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President Bush announced new plans Thursday to minimize air travel delays and improve airline security. Two reporters assess the latest developments in the travel industry.
We begin with the problem of congestion. Domestic airlines are expected to fly some 27 million passengers in the 12-day stretch around Thanksgiving, with planes about 90 percent full. This comes near the end of a year that has seen record lows in on-time performance by airlines.
The president's proposals today were aimed at both short- and long-term fixes. For the immediate future, they include: opening up new express lanes of airspace during Thanksgiving week; and imposing a holiday moratorium on non-essential maintenance work at airports.
For the long haul, he proposed: doubling the compensation passengers receive when they're bumped off overbooked flights; and so-called congestion pricing to reduce problems on the busiest routes.
Here to discuss all this is David Field, who follows the industry closely. He's the U.S. editor of Airline Business magazine.
Why don't we look at some of the short-term measures first, and particularly this one about opening up military space? How would that work, and why do it?
DAVID FIELD, U.S. Editor, Airline Business Magazine:
This is actually going to have some effect in the short term. If you look at an air traffic control map of the East Coast, you'll see big purple boxes and purple circles all up and down the East Coast. And those are places where airliners can't fly unless they get specific permission from the DOD, from the Defense Department.
And the way it's done now is the FAA or the airline has to approach the DOD and say, "We want to fly at 3:12 p.m. over MOA-974, blah, blah, blah, blah, blah." And the military, being the military, has a wonderful habit of saying, "No."
Now, with the president stepping in — and it's extraordinary for a president to step in and work on this level of detail — with the president stepping in, you're going to have these areas open over the next five days, which means a lot more room, particularly if you have bad weather.
Bad weather is what I was going to ask, yes.
Yes. And if you need to space planes farther apart, this gives you more room. If you want to stack planes up, it gives you more vertical room.
Now, things like the definition of on-time departures, he talked about, or about cancellation numbers, now these are things that have been talked about before. What's the problem? And what's he proposing here?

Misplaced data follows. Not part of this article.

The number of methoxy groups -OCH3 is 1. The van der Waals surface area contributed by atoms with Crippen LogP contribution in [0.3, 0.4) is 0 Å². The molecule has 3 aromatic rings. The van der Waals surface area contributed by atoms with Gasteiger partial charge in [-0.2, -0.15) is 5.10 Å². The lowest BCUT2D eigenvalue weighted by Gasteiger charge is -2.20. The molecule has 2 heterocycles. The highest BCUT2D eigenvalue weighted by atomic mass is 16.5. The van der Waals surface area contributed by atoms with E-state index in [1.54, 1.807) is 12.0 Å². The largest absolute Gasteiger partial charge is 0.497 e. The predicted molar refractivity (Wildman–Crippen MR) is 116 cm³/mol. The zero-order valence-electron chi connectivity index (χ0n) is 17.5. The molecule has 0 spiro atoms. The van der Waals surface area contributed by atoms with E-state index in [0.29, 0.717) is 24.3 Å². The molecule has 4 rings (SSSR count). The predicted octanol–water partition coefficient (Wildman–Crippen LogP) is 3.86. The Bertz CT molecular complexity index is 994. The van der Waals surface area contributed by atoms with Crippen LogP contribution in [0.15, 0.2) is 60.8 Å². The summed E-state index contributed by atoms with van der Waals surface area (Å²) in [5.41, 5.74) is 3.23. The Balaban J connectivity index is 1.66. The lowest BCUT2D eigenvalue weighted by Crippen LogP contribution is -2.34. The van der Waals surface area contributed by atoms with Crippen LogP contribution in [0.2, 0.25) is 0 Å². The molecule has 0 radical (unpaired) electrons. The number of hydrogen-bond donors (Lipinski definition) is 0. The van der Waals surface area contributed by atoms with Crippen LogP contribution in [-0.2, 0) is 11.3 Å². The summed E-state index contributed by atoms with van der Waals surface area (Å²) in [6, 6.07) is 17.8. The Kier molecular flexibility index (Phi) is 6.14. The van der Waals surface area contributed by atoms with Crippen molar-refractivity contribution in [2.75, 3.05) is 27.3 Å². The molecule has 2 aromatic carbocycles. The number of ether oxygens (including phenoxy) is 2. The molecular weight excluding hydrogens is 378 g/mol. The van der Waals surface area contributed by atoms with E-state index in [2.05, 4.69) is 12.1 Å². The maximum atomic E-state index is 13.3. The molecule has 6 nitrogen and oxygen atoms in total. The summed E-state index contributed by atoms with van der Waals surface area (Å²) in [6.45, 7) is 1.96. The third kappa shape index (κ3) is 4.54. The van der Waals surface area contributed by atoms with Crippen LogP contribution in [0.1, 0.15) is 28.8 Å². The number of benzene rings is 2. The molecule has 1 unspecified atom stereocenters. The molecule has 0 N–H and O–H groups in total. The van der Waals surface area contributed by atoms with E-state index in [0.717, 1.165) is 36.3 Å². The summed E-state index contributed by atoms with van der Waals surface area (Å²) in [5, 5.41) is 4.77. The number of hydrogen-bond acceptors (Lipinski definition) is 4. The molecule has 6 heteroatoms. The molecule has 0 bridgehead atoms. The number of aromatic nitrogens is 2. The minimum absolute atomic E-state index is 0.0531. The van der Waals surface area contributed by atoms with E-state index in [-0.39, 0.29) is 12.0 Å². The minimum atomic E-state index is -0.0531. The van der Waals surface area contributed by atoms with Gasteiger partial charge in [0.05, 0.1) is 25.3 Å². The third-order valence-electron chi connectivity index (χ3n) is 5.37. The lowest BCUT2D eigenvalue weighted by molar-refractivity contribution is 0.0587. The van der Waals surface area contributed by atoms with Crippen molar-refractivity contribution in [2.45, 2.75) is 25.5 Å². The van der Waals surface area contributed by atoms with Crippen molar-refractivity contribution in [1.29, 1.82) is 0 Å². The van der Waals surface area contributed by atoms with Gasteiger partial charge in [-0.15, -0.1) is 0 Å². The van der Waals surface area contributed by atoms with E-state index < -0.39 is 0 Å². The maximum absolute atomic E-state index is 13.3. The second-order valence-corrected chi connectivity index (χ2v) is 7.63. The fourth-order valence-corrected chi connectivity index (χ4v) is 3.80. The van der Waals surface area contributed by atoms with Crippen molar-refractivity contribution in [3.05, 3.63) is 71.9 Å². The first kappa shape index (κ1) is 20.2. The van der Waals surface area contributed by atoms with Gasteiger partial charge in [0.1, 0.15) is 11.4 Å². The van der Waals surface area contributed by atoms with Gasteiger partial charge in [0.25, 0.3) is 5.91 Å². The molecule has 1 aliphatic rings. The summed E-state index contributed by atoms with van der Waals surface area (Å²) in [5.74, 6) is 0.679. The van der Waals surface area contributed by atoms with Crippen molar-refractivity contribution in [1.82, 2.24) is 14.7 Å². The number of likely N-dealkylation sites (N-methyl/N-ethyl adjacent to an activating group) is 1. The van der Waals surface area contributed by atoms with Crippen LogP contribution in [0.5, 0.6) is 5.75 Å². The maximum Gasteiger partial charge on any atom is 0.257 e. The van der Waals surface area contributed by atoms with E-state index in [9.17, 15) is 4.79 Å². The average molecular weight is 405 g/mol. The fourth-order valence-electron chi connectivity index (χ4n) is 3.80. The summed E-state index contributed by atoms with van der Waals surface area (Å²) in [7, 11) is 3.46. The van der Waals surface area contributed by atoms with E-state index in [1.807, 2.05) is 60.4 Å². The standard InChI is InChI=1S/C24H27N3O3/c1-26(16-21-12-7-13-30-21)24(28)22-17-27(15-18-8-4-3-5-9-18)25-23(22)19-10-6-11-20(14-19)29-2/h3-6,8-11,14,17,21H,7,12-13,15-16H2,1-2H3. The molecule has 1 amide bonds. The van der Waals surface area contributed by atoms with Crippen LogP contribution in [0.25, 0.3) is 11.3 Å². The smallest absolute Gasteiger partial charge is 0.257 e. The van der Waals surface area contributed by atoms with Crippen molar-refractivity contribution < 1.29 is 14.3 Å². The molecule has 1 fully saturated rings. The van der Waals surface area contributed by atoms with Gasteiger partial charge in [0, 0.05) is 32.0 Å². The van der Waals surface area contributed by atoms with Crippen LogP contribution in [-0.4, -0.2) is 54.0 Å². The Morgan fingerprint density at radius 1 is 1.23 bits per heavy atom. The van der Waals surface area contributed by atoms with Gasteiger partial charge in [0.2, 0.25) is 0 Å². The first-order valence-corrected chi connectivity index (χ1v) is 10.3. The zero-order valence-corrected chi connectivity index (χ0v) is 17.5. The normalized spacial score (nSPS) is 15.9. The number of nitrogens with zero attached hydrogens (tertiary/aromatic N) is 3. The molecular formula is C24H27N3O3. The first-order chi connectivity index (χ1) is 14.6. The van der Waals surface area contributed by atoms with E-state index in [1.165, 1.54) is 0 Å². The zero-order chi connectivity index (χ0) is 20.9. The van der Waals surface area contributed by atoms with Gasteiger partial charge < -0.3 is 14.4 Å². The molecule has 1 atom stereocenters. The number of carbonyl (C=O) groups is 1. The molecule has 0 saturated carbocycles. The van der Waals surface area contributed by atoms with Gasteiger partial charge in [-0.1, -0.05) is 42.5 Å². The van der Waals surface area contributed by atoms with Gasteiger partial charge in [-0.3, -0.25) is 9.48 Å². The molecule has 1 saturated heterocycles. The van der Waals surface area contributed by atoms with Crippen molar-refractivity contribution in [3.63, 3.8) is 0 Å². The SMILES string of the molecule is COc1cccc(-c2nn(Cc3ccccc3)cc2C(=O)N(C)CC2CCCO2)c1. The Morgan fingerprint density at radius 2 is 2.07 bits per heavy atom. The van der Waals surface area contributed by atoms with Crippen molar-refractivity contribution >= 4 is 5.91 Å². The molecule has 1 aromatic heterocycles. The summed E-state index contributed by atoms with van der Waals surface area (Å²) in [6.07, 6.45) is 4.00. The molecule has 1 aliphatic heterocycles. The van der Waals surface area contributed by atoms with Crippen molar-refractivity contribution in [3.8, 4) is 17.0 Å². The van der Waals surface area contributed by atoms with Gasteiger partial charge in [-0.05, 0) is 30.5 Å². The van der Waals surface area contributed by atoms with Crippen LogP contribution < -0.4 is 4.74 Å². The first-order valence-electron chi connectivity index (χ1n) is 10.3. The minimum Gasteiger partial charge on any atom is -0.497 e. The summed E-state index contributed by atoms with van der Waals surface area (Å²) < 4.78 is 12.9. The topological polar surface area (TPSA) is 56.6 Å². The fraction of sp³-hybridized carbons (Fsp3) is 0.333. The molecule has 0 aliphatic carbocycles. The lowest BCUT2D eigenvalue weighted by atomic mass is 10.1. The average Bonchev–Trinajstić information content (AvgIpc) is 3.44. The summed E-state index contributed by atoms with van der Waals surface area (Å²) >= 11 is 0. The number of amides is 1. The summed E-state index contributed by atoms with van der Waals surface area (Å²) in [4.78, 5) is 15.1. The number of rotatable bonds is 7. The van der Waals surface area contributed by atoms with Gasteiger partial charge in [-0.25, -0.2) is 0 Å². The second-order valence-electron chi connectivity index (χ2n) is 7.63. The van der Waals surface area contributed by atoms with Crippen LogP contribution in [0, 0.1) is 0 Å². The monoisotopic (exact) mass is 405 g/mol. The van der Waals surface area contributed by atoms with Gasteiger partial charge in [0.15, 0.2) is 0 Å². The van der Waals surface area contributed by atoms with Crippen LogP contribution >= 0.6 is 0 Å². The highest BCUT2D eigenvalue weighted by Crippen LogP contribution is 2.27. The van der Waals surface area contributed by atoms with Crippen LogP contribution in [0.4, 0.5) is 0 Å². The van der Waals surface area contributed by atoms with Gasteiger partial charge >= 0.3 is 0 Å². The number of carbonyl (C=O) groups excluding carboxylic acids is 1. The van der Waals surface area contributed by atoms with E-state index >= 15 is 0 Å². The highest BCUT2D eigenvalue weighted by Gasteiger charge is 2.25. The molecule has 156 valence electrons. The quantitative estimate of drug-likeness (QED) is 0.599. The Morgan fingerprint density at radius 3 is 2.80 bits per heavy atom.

Right now, if a flight's cancelled, it doesn't count against the airline as a delayed flight. It just goes out of the list. So an airline could have canceled 2 percent or 3 percent of its flights and claimed a much better on-time record than is the reality. They would, under the proposal, be counted as delayed flights.
Similarly, he's seeking a uniform definition of departure. Each airline now defines it the way they want, so some airlines say it's when we close the doors; some airlines say it's when we let the parking brake go. And all of those leave a big loophole for sitting on the runway between the gate and the actual time you take off.
And the compensation when you're bumped, of course, a big issue for a lot of people. And, again, it's been out there for a long time.
It's been out there for a long time, but this will push it through. It has to go through the regulatory process, but you're talking about basically going from $400 to $800 for people who are involuntarily bumped.
As frequent flyers know, a lot of people like to get bumped, because then they can get a certificate for a free round trip, or 10,000 extra frequent flier miles, or Starbucks coffee or whatever. This is for people who really don't want to get bumped and demand compensation.
So in what ways — before we get to some of the longer-term things here — in what ways can any of this have an immediate effect for people who are going to fly next week?
I think the military airspace is really the only thing that's going to have an immediate affect. Certainly, the ban on unnecessary FAA and airport rehab, maintenance, repair, and so on may help ease congestion at some of the big airports.
Now, longer term, he talked about something that's called congestion pricing. Now, this has been around in economics and thinking about airport and airline policy for a long time. How much of it has come into play? Well, explain what it is first.
If I want to land at La Guardia airport at 4:00 p.m. prime time, I pay more for the right to use that airspace and that runway than an airplane that wants to land at 12:30 p.m. when there are no other aircraft.
Basically, it's like the toll lanes on a highway, where you pay a rush hour toll and a non-rush hour toll. If you pay the rush hour toll, you're supposed to be able to go through more quickly.
I don't know if that's going to be the case with airports. This congestion question, as you say, has been around for a while, and I think it probably has worked with highways. Whether or not it's going to work at airports is an open question, because the airports they're talking about, like La Guardia, are always crowded. So you get more money out of the airlines, but that doesn't mean you make more airspace, and it doesn't mean you make more runs.
Right. And this he was talking about wasn't an exactly solid proposal at this point. It's to be studied more.
It's to be studied. The FAA has threatened to impose it at JFK in New York, which has some of the worst delays in the country. That's under discussion now.
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